|The first excerpt represents the past or something you must release, and is drawn from Timaeus by Plato:
and has particles corresponding to the sense of sight. I have spoken
already, in what has preceded, of the causes which generate sight, and in
this place it will be natural and suitable to give a rational theory of
Of the particles coming from other bodies which fall upon the sight, some
are smaller and some are larger, and some are equal to the parts of the
sight itself. Those which are equal are imperceptible, and we call them
transparent. The larger produce contraction, the smaller dilation, in the
sight, exercising a power akin to that of hot and cold bodies on the flesh,
or of astringent bodies on the tongue, or of those heating bodies which we
termed pungent. White and black are similar effects of contraction and
|The second excerpt represents the present or the deciding factor of the moment, and is drawn from New Poems by Robert Louis Stevenson:
WHEN Thomas set this tablet here,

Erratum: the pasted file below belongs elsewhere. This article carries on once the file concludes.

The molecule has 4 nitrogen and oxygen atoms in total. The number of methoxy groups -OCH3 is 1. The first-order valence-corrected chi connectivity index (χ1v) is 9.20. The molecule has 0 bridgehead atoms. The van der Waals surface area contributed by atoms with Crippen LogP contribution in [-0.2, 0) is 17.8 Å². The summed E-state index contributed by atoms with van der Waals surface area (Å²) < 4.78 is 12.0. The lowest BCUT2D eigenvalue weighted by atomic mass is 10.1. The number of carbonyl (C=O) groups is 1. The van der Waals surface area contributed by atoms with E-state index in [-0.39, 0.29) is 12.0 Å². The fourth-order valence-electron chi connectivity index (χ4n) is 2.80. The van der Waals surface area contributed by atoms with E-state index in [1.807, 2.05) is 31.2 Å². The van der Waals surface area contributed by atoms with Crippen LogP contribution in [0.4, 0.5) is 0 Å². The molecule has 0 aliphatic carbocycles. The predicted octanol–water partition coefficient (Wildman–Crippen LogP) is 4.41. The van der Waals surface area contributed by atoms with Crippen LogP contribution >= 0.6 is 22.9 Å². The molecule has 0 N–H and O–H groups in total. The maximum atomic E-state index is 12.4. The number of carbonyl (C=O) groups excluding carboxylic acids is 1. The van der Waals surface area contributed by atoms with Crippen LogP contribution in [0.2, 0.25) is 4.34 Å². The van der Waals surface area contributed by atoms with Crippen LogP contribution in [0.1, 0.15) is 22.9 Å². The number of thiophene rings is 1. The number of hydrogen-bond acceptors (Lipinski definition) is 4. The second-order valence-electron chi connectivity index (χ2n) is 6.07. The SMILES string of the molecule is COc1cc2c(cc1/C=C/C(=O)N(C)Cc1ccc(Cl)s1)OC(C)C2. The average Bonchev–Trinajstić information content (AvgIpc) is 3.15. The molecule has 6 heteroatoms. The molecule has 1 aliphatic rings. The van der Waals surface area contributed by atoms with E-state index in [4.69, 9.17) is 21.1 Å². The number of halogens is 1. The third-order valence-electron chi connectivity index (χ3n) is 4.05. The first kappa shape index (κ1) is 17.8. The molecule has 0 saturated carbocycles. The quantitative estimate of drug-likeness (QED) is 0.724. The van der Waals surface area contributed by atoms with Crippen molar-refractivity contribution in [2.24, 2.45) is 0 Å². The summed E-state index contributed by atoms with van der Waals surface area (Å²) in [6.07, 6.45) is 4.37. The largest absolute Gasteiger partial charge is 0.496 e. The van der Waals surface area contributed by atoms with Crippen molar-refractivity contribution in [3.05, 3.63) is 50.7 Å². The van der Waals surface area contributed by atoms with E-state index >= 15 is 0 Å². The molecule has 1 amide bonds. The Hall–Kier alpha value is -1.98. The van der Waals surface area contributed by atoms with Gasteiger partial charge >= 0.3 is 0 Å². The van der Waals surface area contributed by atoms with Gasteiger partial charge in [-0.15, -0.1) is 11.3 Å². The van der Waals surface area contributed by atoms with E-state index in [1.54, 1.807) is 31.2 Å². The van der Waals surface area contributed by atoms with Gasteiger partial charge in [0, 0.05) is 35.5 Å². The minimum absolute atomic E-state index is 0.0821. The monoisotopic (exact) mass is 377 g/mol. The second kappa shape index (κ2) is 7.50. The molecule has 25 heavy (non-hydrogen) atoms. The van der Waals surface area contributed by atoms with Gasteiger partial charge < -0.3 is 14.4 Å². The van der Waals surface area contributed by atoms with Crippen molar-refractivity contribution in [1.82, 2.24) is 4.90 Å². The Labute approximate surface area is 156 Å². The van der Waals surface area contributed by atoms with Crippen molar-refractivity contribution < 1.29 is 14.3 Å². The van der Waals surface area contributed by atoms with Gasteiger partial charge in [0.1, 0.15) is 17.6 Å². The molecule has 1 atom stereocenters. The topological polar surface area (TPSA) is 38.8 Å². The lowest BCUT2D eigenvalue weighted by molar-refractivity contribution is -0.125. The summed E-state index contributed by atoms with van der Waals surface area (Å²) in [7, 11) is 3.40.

Time laughed at the vain chanticleer;
And ere the moss had dimmed the stone,
Time had defaced that garrison.
Now I in turn keep watch and ward
In my red house, in my walled yard
Of sunflowers, sitting here at ease
With friends and my bright canvases.
But hark, and you may hear quite plain
Time's chuckled laughter in the lane.
HAIL, GUEST, AND ENTER FREELY!
|The third excerpt represents the future or something you must embrace, and is drawn from Sesame and Lilies by John Ruskin:
My friends, I do not know why any of us should talk about reading.
We want some sharper discipline than that of reading; but, at all
events, be assured, we cannot read. No reading is possible for a
people with its mind in this state. No sentence of any great writer
is intelligible to them. It is simply and sternly impossible for
the English public, at this moment, to understand any thoughtful
writing,--so incapable of thought has it become in its insanity of
avarice. Happily, our disease is, as yet, little worse than this
incapacity of thought; it is not corruption of the inner nature; we
ring true still, when anything strikes home to us; and though the
idea that everything should "pay" has infected our every purpose so